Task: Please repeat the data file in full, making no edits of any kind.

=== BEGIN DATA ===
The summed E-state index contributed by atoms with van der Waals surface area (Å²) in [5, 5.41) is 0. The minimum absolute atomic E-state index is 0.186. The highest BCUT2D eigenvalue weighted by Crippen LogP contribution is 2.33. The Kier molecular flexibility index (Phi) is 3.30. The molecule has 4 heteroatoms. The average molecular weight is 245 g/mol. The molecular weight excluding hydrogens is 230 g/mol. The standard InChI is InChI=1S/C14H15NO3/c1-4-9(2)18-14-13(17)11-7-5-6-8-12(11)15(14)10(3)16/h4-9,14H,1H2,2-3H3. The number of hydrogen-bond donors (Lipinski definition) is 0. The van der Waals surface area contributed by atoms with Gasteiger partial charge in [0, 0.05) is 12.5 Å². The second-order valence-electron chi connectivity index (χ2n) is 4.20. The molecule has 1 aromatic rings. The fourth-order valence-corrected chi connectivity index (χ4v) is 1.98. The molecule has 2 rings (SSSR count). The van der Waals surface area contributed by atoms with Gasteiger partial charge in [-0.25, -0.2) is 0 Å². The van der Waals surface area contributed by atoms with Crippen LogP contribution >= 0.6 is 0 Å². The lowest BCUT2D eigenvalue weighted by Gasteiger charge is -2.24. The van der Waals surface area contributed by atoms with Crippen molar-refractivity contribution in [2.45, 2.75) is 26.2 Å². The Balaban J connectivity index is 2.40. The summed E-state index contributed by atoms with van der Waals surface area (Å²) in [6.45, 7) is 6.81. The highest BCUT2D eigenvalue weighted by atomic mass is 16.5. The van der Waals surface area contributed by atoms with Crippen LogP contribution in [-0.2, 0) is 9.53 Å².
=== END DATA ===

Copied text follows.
The summed E-state index contributed by atoms with van der Waals surface area (Å²) in [5, 5.41) is 0. The minimum absolute atomic E-state index is 0.186. The highest BCUT2D eigenvalue weighted by Crippen LogP contribution is 2.33. The Kier molecular flexibility index (Phi) is 3.30. The molecule has 4 heteroatoms. The average molecular weight is 245 g/mol. The molecular weight excluding hydrogens is 230 g/mol. The standard InChI is InChI=1S/C14H15NO3/c1-4-9(2)18-14-13(17)11-7-5-6-8-12(11)15(14)10(3)16/h4-9,14H,1H2,2-3H3. The number of hydrogen-bond donors (Lipinski definition) is 0. The van der Waals surface area contributed by atoms with Gasteiger partial charge in [0, 0.05) is 12.5 Å². The second-order valence-electron chi connectivity index (χ2n) is 4.20. The molecule has 1 aromatic rings. The fourth-order valence-corrected chi connectivity index (χ4v) is 1.98. The molecule has 2 rings (SSSR count). The van der Waals surface area contributed by atoms with Gasteiger partial charge in [-0.25, -0.2) is 0 Å². The van der Waals surface area contributed by atoms with Crippen LogP contribution >= 0.6 is 0 Å². The lowest BCUT2D eigenvalue weighted by Gasteiger charge is -2.24. The van der Waals surface area contributed by atoms with Crippen molar-refractivity contribution in [2.45, 2.75) is 26.2 Å². The Balaban J connectivity index is 2.40. The summed E-state index contributed by atoms with van der Waals surface area (Å²) in [6.45, 7) is 6.81. The highest BCUT2D eigenvalue weighted by atomic mass is 16.5. The van der Waals surface area contributed by atoms with Crippen LogP contribution in [-0.2, 0) is 9.53 Å².